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THE DEMOCRACY SUPREME.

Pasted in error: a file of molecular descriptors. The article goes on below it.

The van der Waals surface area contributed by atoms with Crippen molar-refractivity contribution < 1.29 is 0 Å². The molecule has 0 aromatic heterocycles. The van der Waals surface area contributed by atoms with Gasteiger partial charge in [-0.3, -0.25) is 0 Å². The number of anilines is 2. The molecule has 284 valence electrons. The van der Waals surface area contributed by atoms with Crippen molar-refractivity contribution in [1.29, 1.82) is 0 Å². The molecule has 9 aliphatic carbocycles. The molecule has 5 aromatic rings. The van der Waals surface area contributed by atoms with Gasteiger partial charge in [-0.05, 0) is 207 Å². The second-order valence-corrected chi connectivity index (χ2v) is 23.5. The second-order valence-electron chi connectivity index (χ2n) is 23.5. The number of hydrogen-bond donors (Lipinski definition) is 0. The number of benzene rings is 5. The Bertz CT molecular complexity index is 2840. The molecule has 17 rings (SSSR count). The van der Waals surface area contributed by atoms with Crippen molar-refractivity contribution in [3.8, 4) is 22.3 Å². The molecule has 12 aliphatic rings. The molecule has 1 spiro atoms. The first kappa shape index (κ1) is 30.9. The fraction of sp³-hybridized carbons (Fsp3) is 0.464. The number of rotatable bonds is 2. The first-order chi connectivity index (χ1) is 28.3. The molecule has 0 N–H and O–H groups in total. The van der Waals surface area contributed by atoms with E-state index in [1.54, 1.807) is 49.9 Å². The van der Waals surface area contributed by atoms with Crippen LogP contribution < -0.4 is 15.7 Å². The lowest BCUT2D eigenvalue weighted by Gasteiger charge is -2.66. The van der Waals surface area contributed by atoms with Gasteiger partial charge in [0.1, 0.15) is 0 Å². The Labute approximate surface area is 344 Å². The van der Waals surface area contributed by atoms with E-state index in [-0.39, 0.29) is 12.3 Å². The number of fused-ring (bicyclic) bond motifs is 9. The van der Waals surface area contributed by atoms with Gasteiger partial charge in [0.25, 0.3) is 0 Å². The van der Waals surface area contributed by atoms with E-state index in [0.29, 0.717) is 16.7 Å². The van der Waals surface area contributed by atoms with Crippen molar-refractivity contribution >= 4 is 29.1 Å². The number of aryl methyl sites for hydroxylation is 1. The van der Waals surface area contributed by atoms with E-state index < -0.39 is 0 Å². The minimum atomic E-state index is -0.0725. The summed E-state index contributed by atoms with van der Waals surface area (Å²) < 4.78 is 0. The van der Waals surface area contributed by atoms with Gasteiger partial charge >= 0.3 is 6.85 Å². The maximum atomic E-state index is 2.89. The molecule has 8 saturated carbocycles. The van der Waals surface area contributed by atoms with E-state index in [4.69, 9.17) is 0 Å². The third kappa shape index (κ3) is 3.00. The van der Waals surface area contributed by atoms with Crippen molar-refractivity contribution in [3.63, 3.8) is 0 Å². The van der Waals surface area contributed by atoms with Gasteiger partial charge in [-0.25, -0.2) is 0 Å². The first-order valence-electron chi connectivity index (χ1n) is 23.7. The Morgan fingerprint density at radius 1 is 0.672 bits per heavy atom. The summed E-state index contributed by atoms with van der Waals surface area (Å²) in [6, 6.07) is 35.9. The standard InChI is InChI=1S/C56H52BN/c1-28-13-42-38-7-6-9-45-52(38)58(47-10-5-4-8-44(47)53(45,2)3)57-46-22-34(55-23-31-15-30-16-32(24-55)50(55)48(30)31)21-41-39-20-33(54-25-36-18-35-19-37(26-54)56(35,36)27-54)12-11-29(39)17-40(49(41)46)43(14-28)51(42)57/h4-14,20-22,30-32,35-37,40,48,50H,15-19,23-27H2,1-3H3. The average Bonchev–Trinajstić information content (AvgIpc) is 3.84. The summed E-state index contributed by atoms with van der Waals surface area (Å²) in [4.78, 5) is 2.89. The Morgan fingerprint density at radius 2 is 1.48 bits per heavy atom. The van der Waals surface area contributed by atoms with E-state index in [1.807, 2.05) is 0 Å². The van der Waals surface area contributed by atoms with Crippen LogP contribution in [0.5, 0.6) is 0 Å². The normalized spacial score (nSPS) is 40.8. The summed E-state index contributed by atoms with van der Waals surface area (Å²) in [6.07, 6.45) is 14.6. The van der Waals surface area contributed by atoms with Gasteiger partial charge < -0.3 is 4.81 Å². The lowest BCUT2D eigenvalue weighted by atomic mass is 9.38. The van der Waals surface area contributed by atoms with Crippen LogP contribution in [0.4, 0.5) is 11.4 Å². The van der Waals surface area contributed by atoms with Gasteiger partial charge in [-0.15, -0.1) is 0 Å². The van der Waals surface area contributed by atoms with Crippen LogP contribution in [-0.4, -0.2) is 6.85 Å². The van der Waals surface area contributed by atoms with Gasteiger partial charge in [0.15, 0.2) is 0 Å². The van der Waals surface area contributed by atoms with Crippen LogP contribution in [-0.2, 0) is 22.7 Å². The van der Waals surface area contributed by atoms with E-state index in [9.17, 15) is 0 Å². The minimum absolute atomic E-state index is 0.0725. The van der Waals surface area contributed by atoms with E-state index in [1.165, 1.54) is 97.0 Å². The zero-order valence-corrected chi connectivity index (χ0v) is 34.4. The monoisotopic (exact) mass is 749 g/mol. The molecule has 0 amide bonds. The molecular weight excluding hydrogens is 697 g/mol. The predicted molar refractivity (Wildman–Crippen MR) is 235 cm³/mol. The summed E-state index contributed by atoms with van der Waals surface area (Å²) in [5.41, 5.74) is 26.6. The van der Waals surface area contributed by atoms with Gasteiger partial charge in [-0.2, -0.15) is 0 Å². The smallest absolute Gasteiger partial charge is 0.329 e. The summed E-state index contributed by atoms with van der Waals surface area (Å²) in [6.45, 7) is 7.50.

An Enthusiastic Meeting Held in the Second Ward. Hon. Thomas E. Rowan Makes a Ringing Speech. Clarence A. miller Kxpogea the l'retensea of the Proliant City AHurney —A Number of l'oltiiod Speeches. The Ctuupulgn Outlined. There was a grand outpouring of the Democratic masses and oitizans of the Becond ward laat evening on Temple Btreet just above Beaudry avenue. Fully 1000 voters assembled to listen to a dis cussion of the municipal issues by tbe candidates of the Democracy. It was an open air gathering and wus conceded by all present to be the largfjat ward political meeting that had ever been held in the city. Tho Second Ward Democratic club marched out in a body some 200 strong. The club traveled over a mile, but ita menthol! never wa vered in their enthusiasm. Martin O. Marsh acted as president of the evening and Thomau Casey as sec retary. The following gentlemen were announced as vice-presidents : D, Innes, J. B. Millard, J. A. Craig, F. B. Colver, H.B.Beit, George W. Rmzer, Hugh Mulholland, J. Laahbrook, M. Marquis, H. B. Belt, George W. Better, Hugh Mulhollantl, J. Lashbrook, 11. Marquis, Capt. J. Neary, M. P. Snyder. Mr. Rowan was tbe ft r f speaker. After being introduced be said: Mb. Chaiuman and Fiellow-Oiti/.ens : I am glad to bave this opportunity of meeting you all this evening. As you are aware, I am aspiring for the honor able position of mayor of the garden Bpot of California, the city of Los Angeles, and, fellow-citizens, if I am elected to serve you for the coming two years I shall do all in my power, as I have done in the past, to keep the fair name and fame of our charming city unexcelled. To do this I want to say a few words to you in reference to tbe water question. I can understand how deeply you are interested in this vital proposition, for we all know that puro water and plenty of it means health and happiness to every family in this city, but more espe cially to you who live on these lovely hills. Now, I wish to preface my remarks by saying I have lived in your midst over 30 years. All my interests are here, and in the prosperity of Los Augeleß are cen tered all my hopes of fortune, comfort and happiness, and the same lam sure can be said for you all. Now, believing this, and realizing that a municipal ownership of water systems is one of tho best institntious that a city can have, f voted for the issuance of tho bonds at the recent election ; and I want to Bay further that I am heart and soul with you in the rapid completion of the pro posed municipal water system. I want this city to own aud operate its own water Bystein at the earliest possible date. I want to see those bonds turned into coin and the work begun just as soon as proper plana are accepted. I need not enumerate the many ad vantages it would be to this city. I have been accused and attacked because of my friendship for one of the members of the Los An geles City Water company. My friends, let me assure you tbat if I am elected I shall serve the interests of the whole city. Friendship will not influence me, nor can any pressure of corporate power swerve me from the path of duty in the interest of the people Again I want to assure you thfci I am in favor of issuing those bonds at once; that lam in favor of supplying tbe hills with pure water at once; tbat I am in favor of tbe city ownership of water, gas and electric light. Before I was nominated I endorsed all tbe above, and I propose to carry out those pledges, without fear or iavor, and shall not be influenced by any corporate power, or by any man or set of men. It has been reported and freely circulated tbat I have pledged myself to support va rious persons for chief of police and chief of the fire department. Of course thia has been done for tbe purpose of defeating me in the coming election, and I want to say right now, I defy one and all to produce any man who holds my pledge of support for any position that as mayor of the city I could grant. If elected I shall do my duty, not as tbe representative of any particular portion, but as the representative of the whole six miles equare of the City of tbe Angels. It has also been said that Tom Rowan is the liquor dealers' candidate; that I will do my utmost to have the saloons opened on Sunday, and that I will have their license reduced. This is absurd, as there is a good law tbat satisfies all. I promised some time ago to see tbat our present ordinances were enforced, and I shall, if elected, see that they are carried out to the letter of the law. I have been asked to state my position on the labor question. I am, and have been, in favor of tbe eight-hour law, and believe that all laboring men em- S loved by the city should work eight ours only. I am in favor of the establishment by the'city of a free labor bureau. I desire to see the outfall sewer pushed to completion, and, if elected mayor, I can assure the labor element work for two years. lam in favor of the employment of practical menonlyinthe office cf plumb ing inspector. Refugio Bilderrain, the nominee for city assessor, made a brief speech which was enthusiastically received. J. H. Dockweiler, the nominee for city engineer, when introduced was received with enthusiastic applause. Mr. Dock weiler stated that he was willing to go before the people upon the record he had already made in the office. Tho people understood where be was on tbe water question, and by tbe record be had made he was willing to stand or fall. m Drury A. Watson, the nominee for su perintendent of streets, made a brief address which created a favorable im pression for him among the pedple. A. Orfila, the candidate for city clerk, made a few pleasant remarks, during which he took occasion to review his record in this community. He said that he knew that his Republican op ponent lived in the Second ward, but if that counted for anything be wished to atate that he was born in the Second ward. John D. Schiek, the nominee for city auditor, was loudly called for, but owing to the fact that he was eufferiuit frutn a cold he was unable to respond. Mr. Men ol all professions and trades, roiulateis. lawyen, merchants and mc-hanlc.--, unite In Indorsing Dr. Bull's Cough Syrup, the oi l reli able oure (or all bronchial and pulmonary troubles, as the best household remedy in tho market Drink John Wleland or Fredericksburg lager beer, on tap at all nrst-ouuw places. Schiek is very popular in the Second, as it is the ward in which be resides. Clarence A. Miller, candidate for city attorney, was introduced. In Eub stance he said : "The Democratic city platform, the pledges of its candidates and the fact that the city owes the pro posed new water System to the Demo cratic city engineer are the best assur ances that a Democratic administration will carry out the wishes of the people in that matter. I have always advo cated the city ownership of city mono polies and believe that the opportunity is at hand and should be seized tbat will result in city ownprfihip of water works That opportunity is the plan origiuated by Mr. Doekweiler. My opponent is a candidate for a third term. He givea as a reason that the business of his ofllco is in such shape that he must be returned to carry it on. If this means anything, it means a fourth term, a fifth term, a life estate, a McFarland dynasty. No man becomes so necessary but what hia place can be filled." Mr. Miller then took up the pending cases one by one and sho*ed that many of them had been lying at rest for a long time and many others are practically flushed, and that there is nothing alarming in a chance of attorneys. The Santa Fe bridire case had been at issue since May 22, 1891, and nothing done. The suit against tho Citizens' Water company baE been resting in a paralyzed state eince December 31, 1891. The Temple-street cut case was suspended like Mahomet's coffin, while the city at torney is to get retroactive legislation to assist it; likewise the First-street case. And so other cases have been left in like manner in a quiescent state. Tho supremo ourt cases have in sev eral instances been submitted, and the only work the attorney has to do is to watch for a decision. In closing Mr. Miller said he did not desire tho office forever, or that it should be an heirloom, but tbat he should leave the place to some other that it may also be an encouragement and a stepping stone to his successor. R. W. Ready, tho nominee in the Sec ond ward for the board of educating, made a speech, after which Hon. D. lu nes, in response to loud calls, presented himself and bowed his acknowledg ments to the crowd. Richard Dunnigan then made quite an address, in which he unmercifully reviewed the record of tbe present city attorney, Charles McFarland, who is a candidate for re-election. Among other things Mr. Dnnnigan charged that Mr. McFarland, while acting aa city attor ney, bad also acted as attorney for con tractors; that he had also charged a fee of $25 for passing upon a city deed, be being then and there salaried by the city to protect its interests. The meeting clnsed with three rousing cheers for the Democratic city ticket and for Councilman D. Innes. TIIK DEMOCRATIC CAMPAIGN. The Democratic executive committee have arranged to hold mass meetings throughout tho city, commencing Mon day night next at Kearney's hall, East Seven'.h street. Tuesday night at 1814 South Main street. Wednesday night at the Seventh Ward club, at Opera House hall, Thursday night at the corner of Chestnut street and Downev r.venue, Eant Los Angeles. Friday night at Boyle Heights. Other meetings will be held in the other wards of the city. The committee have arranged for an aggressive campaign. THE HOLLIDAY SHOOTING. The Wild Shooter, It Is Thought, Has Made nis Escape. "Buck" Holliday, who engaged in such wild shooting on last Thursday night, has not yet been apprehended. It is believed that be has escaped from the city. J. P. Burton, at whom Holli day fired five ineffectual shots, swore out a warrant against the latter yester day, charging him with assault to mur der. The warrant was issued from Jus tice Austin's court. As stated in the Herald yesterday, the shooting was caußed by a former quarrel over a gambling transaction. A miner had lost about $75, and tbougb Holliday was not in tbe game he claimed half of Burton's share of the $75. CLEARING HOUSE REPORTS. A Week's Record of Business Done Through Banks of the Country. New York, Nov. 25.—Following is a record of the volume of business trans acted through the clearing houses of the principal cities of the United States, for the week ending Thursday: Perct. Perot. Clearings. Incr'se. Decr'se New York $628,109,000 5.4 Chleago 87,237,000 8.0 Boston 105.901,000 44 3 Philadelphia... 65 9l«,000 18.7 tit. LouU 22,2(15,000 21.2 Fan Francisco.. 12,478 000 .... 10.8 Baltimore 12,714,000 10 0 Pittsburg 13,935,000 13 9 New Orleans. .. 12.880 000 2.7 Minneapolis.... 9,284,000 14.4 Milwaukee «719,000 5.0 Omaha 4 8(»7,00O 22 5 Denver 3,993,000 3.0 Bt. Paul 5,2*7,000 5.1 Portland, Ore.. 1,847,000 Salt Lake City.. 1,032,000 9.8 Seattle 944,330 31.7 . . Tacoma 786.852 .... 34 4 Los Angers... 714,702 15.1 Helena, Mont.. 824,353 Bpokane 851,485 .... Great Falls 229,195 .... .... Total for leading cities of the United States for the week ended November 23d, $1,108,600,048, an increase of 9 1 per cent, aB compared with the same week of last year. WHKBI! IB LARZEN. A Possible Clue to the Murderer or Henry Planz. San Francisco, Nov. 25.—The Post's San Jose special says: District Attorney Scheller has come into possession of some information concerning the mys terious death of Henry Planz, manager of the Fredericksburg brewery, which causes much interest as to the where abouts of Henry Larzen, a stone cutter, who came to San Jose from Lob Gatos about November Ist. On the night of Planz'u death he and Larzen were ob served talking together in the O'Brien saloon, and the next morning when the subject of the murder was broached by his employer, Larzen is stated to have acted strangely. Larzen left bis situa tion the same day, and has not since been seen. Feund, At the drag Store, a valuable package, worth its weight in gold. My hair has stopped falling and all dandruff has dis appeared since I found skooknm root hair grower. Ask your druggist about it. A French Painter Suicides. Paris, Nov. 25. — The well-known French painter, M. Fernando BlayD, committed suicide by shooting himself through the heart. The act is eaid to have been promoted by despondency brought on by family troubles. At Centralis, 111., an aged man and woman were thrown from a wagon, killing her on tbe spot and fatally injur ing him. LOS ANGELES HERALD: SATURDAY MORNING, NOVEMBER 26, 1892. THE FIGHT LOOKED LIKE A FAKE. Jim Barron's First Victory in America. He Did Dobbs of Denver Up in Two Short Ronuds. The Culoreil KrulHnr Klado I'r.icMcnlly No Defense—Thn It. furee Says the Knockout Wa» v Square One. By the Associated Press. San Francisco, Nov. 25. —Jim Barron, the Australian lightweight, made his first appearance in this country in the pugilistic role at tho California Athletic club tonight, his opponent being Robert Dobbs (colored) of Denver. The purse for which the men contested waa $1000. Dobba'a seconds were Billy Hennessey, Al Longhand the Montana Kid ; Barron's were Georgo McKeuzie, Arthur Walker and Charles Nelson. Dobbs weighed iv at 137 ; Barron at 138 pounds. The lat ter looked thin for a big man. The men were evenly matched aa to height and reach. Dobba rushed from the start, but fought wildly. Barron turned the tables on him in the second round, aud kept the colored man running. Barron caught him near the ropea and dropped him with a right-hander on the jaw. Dobbs fell flat on hiß back, and though he struggled up, ho was late and the de cision was given to Barron amid crieß of ''fake" from the dissatisfied spectators. Barron was the favorite, 20 to 13, when the fight began. The result was discussed with much heat by the friends of tbe pugilists aud the spectators generally. Tho opinion of the best judges, including Referee Jordan, is that the knock-out was genu ine. The question that agitates the majority of the spectators was wnether or not Dobbs invited it purposely. He displayed poor judgment at the best, and though he caught the Australian a right bander under the jaw, nearly dropping him, and followed it with another, cutting his face and drawing blood in the first round, he left himself open repeatedly, and in such a manner that the Australian, who pressed him hard in the second round, could not fail to find him. His friends claim that a rushing fight was his best chance of winning. San Francisco, Nov. 25. —Tho track was fair. Half mile daEb—lrish filly won, Gyp sy Girl second, Flora E. third; time, 0:50. Four and one-half furlongs — Nell Flaherty won, Jim R. second, joe Hard ing third; time, o:s7}^. Five furlongs—Princesa Lorraine won, Lady Marion second, Sedalia third; time, 1:05. Three-quartera of a mile—Tearless won, Joshua second, Aitus third; time, 1:17. Fifteen-sixteenths of a mile—Lady Useful won, Red Prince second, Cheer ful third ; time, 1:40. A ROW ON A TRAIN. Six Brother* Ejected from the Cars by the Grew. Cincinnati, 0., Nov. 26.—A (iallipolis dispatch tells of a bloody fight which took place on Wednesday night on a north bound Ohio river train. Six brothers named Adsms boarded tbe train at Huntington in Vi drnnken condition, shortly one of them entered the ladies' coach with a drawn revolver and used menacing language. Conductor Smith seized him and drew him into the smoker. The other broth ers rushed to his help and a brake; man came to tbe assistance of the conductor. Meantime tbe newsboy gave tbe riot alarm, tbe train was stopped, and the entire crew came to the scene. The Adams boys were badly beaten and thrown off the train. It is not known whether any of them were killed or not. The conductor and a brakeman were seriously injured and several passengers were hurt. NOT A It * TIC WAR. The Southern Pacific Simply Wants More Money. San Francisco, Nov. 25. —Referring to the St. Louis dispatch of yesterday stat ing that the Southern Pacific company has notified its connections that after December 31 the Southern Pacific would not accept tickets to Oregon or Califor nia via the Northern Pacific or Canadian Pacific lines, Vice-President Stubbs said today that the Southern Pacific had given such notice, but there was no ground for inference that a rate war would follow. "We are not satisfied," he said, "with the share we have been getting on through tickets of the char acter referred to, and hereafter we in tend to get more. Our regular rates be tween here and Oregon are so low, owing to their being kept down by tbe steam ship lines, tbat we cannot afford to allow anything less than the full figure to con necting lines." BRITISH PARLIAMENT. Gladstone's Home Rule BUI Submitted to the Irish Leaders. London. Nov. 25.—Tbe cabinet has decided that parliament shall meet on January 23. John Morley, chief secre tary for Ireland, has taken to Dublin a draft of Gladstone's home rule bill, which will be submitted to the Irish leaders. It is understood that the measure provides for the retention of the full strength of the Irish party in the imperial parliament and for strengthening the imperial veto. Should a government majority disappear on the first division, which appears likely to be the case, when a vote is taken on the Uganda amendment, the government will be saved from collapse by the Unionis's, who support the government policy so far as Uganda is concerned. It Blood Horse Races. Cl^ P© wcf S % Osed in Millions of Homes— 40 Years the Standard Highest of all in Leavening Power.—Latest U. S. Gov't Report AESOIIiTEUf PURE is expected that the radical desertions will not overthrow the cabinet. Gladstone will return to Hawarden on Thuisday. Though the cabinet does not resume ita councils until January, the ministers will continue to meet. The industry of the miniatera is remarkable, but an unmistakable symptom of appre hension of the early collapse of the gov ernment ia found in the fact that almost no private bills are being prepared for parliament. Lord Bosebeny, the British foreign secretary, announced to the French gov ernment that the present cabinet bad adopted the policy of Lord Saliabury with reference to the rights of France in Newfoundland. The cimpleted commercial treaty be tween France and Canada, which Sir Charlea Tupper takes with him, includes the stipulation that Canada shall grant a subsidy for a steamship service be tween the two countries. The Canadian government has con sulted the secretary oi state for the colonies regarding a projected commer cial treaty between Canada and Mexico, the former allowing the free importation into Mexico of Canadian wheat, flour, cottons, woolens and machinery. WIKE WAIFS. The building of the Indian Industrial school at Clontard, Minn., was burned Friday morning. Oliver P. Pendell, ex-president of the Commercial Travelers' association of the United States, and a popular salesman for the past 20 years, ia dead. At Green Bay, Wis., James Fox, aged 12, John and Kennedy Colton, aged 11 anil 9 years, respectively, were drowned while skating on the Fox River. Mrs. Gen. Nathan Kimball died at o,rden, Utah, Friday morning. She was born at Lavonia, Ind., January 20, 1833. General Kimball himself is very feeble. A passenger train on the Houaton and Texas Central road was wrecked near Hempstead, Tex., TfiurEday night. A number of people were injured and two killed. The works of the Michigan Forge Iron company at Detroit burned Friday afternoon. Loes, $78,000; insured. Three hundred and fifty men are thrown out of employment. The schooner Haltie Wells, lumber laden, which went ashore on the west side of Pelee ialand, Lake Erie, is rapidly going to pieces. The vessel ia valued at $15,000 and ia uninsured. At Cleveland, 0., Jacob Rumor and Hannah Griffin, returning from a Thanksgiving party, stepped on the track as the lightning express came along. Both were instantly killed. At Patereon, N. J., Robert Barbour, president of tbe Barbour Flax Spinning company, died on Friday night, of apo plexy. He left a fortune variously esti mated at from $5,000,000 to $10,000,000. In a freight wreck on tbe Indianapolis division of tbo Pan-Handle road, Fire mann W. E. Burmann was killed and Engineer H. H. Meyer and Brakeman Harry Hedricks probably fatally in jured. The case of Henry S. Ives, the well known financier, against the James Cal lery estate, is on trial in Pittsburg. The action was brought to recover $20,000 claimed to be due Ives from the late James Callery as the result of stock transactions. The war department is negotiating with the Armstrong company of Eng land for the acquisition of designs for a new rapid-fire gun which is said to be 20 per cent more rapid in action than any other gun. It is also in contempla tion to secure the right to manufacture tbe guns in the United States. At Cairo, 111., Ransom Sampson, the captain of a harbor boat, and his wife were shot by a woman named May SimH, who then shot herself through the head. Sampson is dead and his wife cannot live. The Sims woman will also die. The tragedy was due to the jealousy of May Sims, who is said to have been Sampson's former mistress. KILLED HIS PARTNER. An Arizona Man Arrested on the Charge of Murder. Piioisix, Ariz., Nov. 25.—Lyman Fol lett was lodged in jail yesterday charged with the murder of an unknown man, supposed to be Jack Green, near Kyrsen, a year ago. It has lately been discov ered tbat the murdered man and Follett left Gila Bend together, and that Follett soon after tbe murder sold 60me horses jointly owned by him and Green. The identification of the body was made by means of a partially obliterated photo graph and pieces of the dead man's clothing. Follett denies that the body is that of Green whom, he says, he will be able to produce. He will be given a hearing next Monday. • Hall's Hair Benewer is pronoauced the best preparation made for thickening the growth of the h«lr, and restoring that which It gray to its original color. Remembered at Home. Wealthy City Man (who has taken a fancy to revisit his village birthplace)— Ah, me! there's the little red school house, and yonder is the old church. How well 1 remember them. But the dear old familiar faces are gone. Not one remains to recall those happy The Oldest Inhabitant (advancing)— Ye're Bill Jndd, ain't ye? 1 knew ye the minute 1 sot eyes on to ye. I trust ed your father for a codfish in 1843, an if ye've got the money handy I'd bs obleeged if ye'd settle for itl—Exchange. TRANSPLANTING THE CUTICLE. A Victim of the Great Kxplnalon Unilcr giieH the Operation of Skiu-Uraftiug. The night of October 21 will long be remembered in thie city as tbe date of an occurrence that was almost akin to a massacre. On that day there had been no end of feßtivitieF, especially among the Spanish and Italian colonies. The display gotten up hy the latter was a marvel of patriotism commingled with good taste, and spoke volumes for the public spirit of an element that already has acheived its share in the viticultural interests of the state. The sun went down in ablaza of glory and, as twilight in her robes of ashen gray stole softly over land and sea, thousands of hearts heat happily. In less than three hours, the whole city was a house of mourning. Oh, such an ending to such a day. Four dead bodies lay in the morgue, and within the next forty hourß three other naraee were added to the fatal list. Besides thia ten or a dozen were badly wounded, most of them being made cripples for life. One of these was a little colored briy whose leg waa very badly lecerated in tbe region of the knee." His recovery has been very slow indeed and, while the after part of the leg is almost thorughly healed, the knee cap con tinues raw and angry looking. A few days ago Dr. William Dunton, who was wating on the lad, concluded to try the experiment of skin-grafting. He re moved a piece of healthy skin from the side of the thigh, and the little Eufferer is now in a fair way to regain the entire use of hia leg and escape with a few trifling scars. sleep on Lett SUde. Many persons are unable to sleep on their leitsidc. The cause hiiS long been a puzzle to physicians. Metropolitan papers spaak wita great interest of Dr. Franklin Miles, the emi nant Indiana specialist in uervoua aud heart diseases, who has proven that this habit arises from a diseased heart. He has examined and kept on reooid thousands oi cases. His Now Heart (Jure, a wonderful remedy, is sold at C. H. Hance's. Thousands testify to its value as a cure for Heart Diseases. Mrs. Chas. Beuoy, Love'aud, Col., says Its effects on her were marvelous, lilegant book ou Heart Disease False Kconomy Is practiced by reople who buy inferior ar'i cles o£ food because cheaper than standard goods. Infants are entitled to the bcsi fool obtainable. Uis a f rt ct that the Gail Borden "Eagle" Brand Condeused Milk la the best In fant food. Your grocir and druggist sell it. Our Home Brew. Maier & Zobelein's Lager, fresh from the brewery, on draught In all the principal sa looriß, delivered promptly in bo ties or frse". Office and Brewery. 444 Aliso st. Telephone til If V ou Need a Truss Call at Beekwith's pharmacy, 303 North Main, AHi guarantted. One book all about hernia, or rupture, now ready, bee at our store or by mall. JOHN BKOKWITH & SON, Druggists. Visiting; Cards Engraved U Langstadter't. 314 West Second. Tel 702 .Then Baby was sice, we ca-ro ncr Oastorli*. When she was a Child, she cried for Custom When she became Miss, she clung to Castor!* When she hod Children, she gave them Castorla MARRIED. JOHNsON-POPE—\t the residence of the bride's parents in Westminster. November 24, 1892, 1 y E-iv. George W. Goodell, Mr. Georee 1. Johnson of Los Angeles to Miss Edith M. Pone. DIED. CUtoMINGs-In Los Angeles, November 25, 1892, William Francis Cummlngs, beloved son of James and Mary Cummings, aged 27 years, 1 month and 21 days. Funeral Sunday, November 27th, at 1:30 p. m.. from the residence of his paient-;, corner Tenth aud Buckley streets. Friends invited to attend* Hake No Mistake If you decide, from what you have heard of Ita cures or read of its merits, that you will take Hood's Sarsaparilla, do not be induced to buy Something else which may be claimed to be "about the same" or "Just as good." Remem ber that the sole reason for efforts to get you to purchase some substitute is that more profit may be'made. Firmly resist all Inducements, and In sist upon having just what you colled for, Hood's Sarsaparilla, Then you will not be experiment ing with a new article, for Hood's Bartuparilla is Tried and True. "In one store the clerk tried to Induce me to bay their own Instead of Hood's Sarsaparilla. Bat be could not prevail on me to change. 1 told him I knew what Hood's Sarsaparilla was, I had taken it, was perfectly satisfied with It, and did not want any other." If aa Ella A. Gorr, c i Terrace Street, Boston, Mass. We Are All Taking It. " We conld not be without Hood's Sarsaparilla It li the best medicine we ever kept In the hoase My family are al taking it" lias. J. M. Ba> bio, San Joaqmln and Fremont Streets, Stockton Cal Hood's Sarsaparilla Bold by draggiita, tl; six for to. Prepared only by a L HOOD A CO., Apothecaries, Lowell, Mass. 100 Doses One Dollar If You Have Defective Eyes And value them, consult ns. Ho care ot del i - tive vision where giHM.es are required isio" complicated for us. The correct adjustment el frames is qoiteas Important »« the perfect C' ting of leases, and the scientific fitting a' A making of glasses and fram k is our only but - ness (specialty) Have satisfied others, wL satify you. Wo use el< ctric puwnr and are lb only b' use here that grinds glasse* to order Established 1882. 8. f». MABpHITTZ. Leading Wcientifle Opt' clan, (Specialist,) 107 N. ripring, upp. old Co-;-- Hon*.. oon'v fo'vi-tthe nurnbor MRS. A. MENDENHALL, Hairdressirg Mid Manicure Parlors, '107 North Spring street, room 23 bchumacher Dlock. Shampooing done at residences if desire.l. J. C. CUNNINGHAM Manufacturer and Dealer in TRUNKS AND TRAVELING DAGS, 186 . onth Main street, Opposite Chamber of Commerce, Los Angeles. Telephone HlB. Orders called fur and delivered tn all parts of I he city. 11-23 Unlike the Dutch Process It No Alkalies Other Chemicals B I Jln arc used in * ft e IU ili ,\| preparation of ||[||W. Baler & Go.'s Breakfast Cocoa, which is absolutely pure and soluble. It haa more than three times the strength of Cocoa mixed with Starch, Arrowroot or Sugar, and ia far more economical, costing less than one cent a cup. It ia delicious, nourishing, and easilt DIGESTED. Sold by Grocers everywhere. W. Baker & Co., Dorchester, Mass. M£i\jL_ AMPBELL'S mf&d I / RIODS H' 1 — |B' OPEN AT NIGHT. Jg|J Special Tales Eacb Week Until Christmas IJHIjI HOLIDAY GOODS. ■Ht 20 to 25 Per Cent Saved at Our Store! Just received, a large invoice of Holi day Nove.ties from Mexico—new things to send East—no others in Los Angeles. "Aloha" Fans from Honolulu. I have just returned from a trip among' the California Indians, and secured a choice lot of beautiful FEATHER BAS KETS. Call and see them. CAMPBELL'S CURIO STORE, 325 South Spring st. GABEL THE TAILOR 222 SOUTH SPRING ST., Carries the Largest Slock of Foreign and Domestii Goods on the Coast. STYLISH STYLISH PANTS JS SUITS FROM M_\__\ FROM $3.50 /■£sls.oo too W $soToo All work made Select whi re iv Los Angeles, you have the MM M Perfect fit and largest Btock to __t, good workman snlect from. shipisblsmotto. Joe Pdiebn, The Tailor Hakes the |4 Srrifa -to best fitting 11 2™kOr*» clothes in the From $18. Statea \ 2 ? Jltl* Paate" other house B I I!ll,es for Be ' f - It'l ' | measurement On the H g ami Samples (J Pacific Coast. CM $ SeT w **» 148 S. Spring Street, Los Angeles. ~m\\\w ~mm SBj .5 v AW \\__\m\ tvo c LV Jq THOS. C. DOUGHERTY, C ird and Seal Kngraver, Manufacturer of Rub ber Stamps, Seal tresses. Steel and Pißßs Dies, Stencils, white Enam Ii d Letters, House Num biis, etc. Visiting u'd Wedding Cards en graved and printed. 212 West First street, Log Angeleß, Cal. Telephone 967. 11-19 43t JHK LOVFXY! SOFT AND GLOSSY Are only acquired by using KORWS II'BLISG FLUID. ■ ■MlHfcw&t Guaranteed togive thobest a satisfaction of any article harnilesp"" 116 '" * erlec ** 4aST"Manufactured onij $7 : by the s FOBD CTJSLISS FLUID COI % TRADF MABg. Los Angeles, Cal L. WILHELM, * ! W b T 11 L. LIVERY IND SALE STABLES, 82tf H. Slain st., bet Eighth and Ninth, Telephone vB7, l.os Angeles. Good rigs, iicn'lo hordes and reliable drivers, l'riees reasonrble. Speeia 1 attention to horses boarded by the q»», week, or month. Horses to let by the day, week or month. Brick stables are proof. 9.9 t f 1886. .9 Pf\l It-HQ OPTHALMIC OPTICIAN, ' it. llULL'irO With the Los Angeles Optical Institute, 125 Sonth Spring street, Lcs Angeles Eyes examined freo. Artificial eyes inserted. Lenses ground to order od premises. OcculUta' prescriptions correctly filled. 6-8 6m 5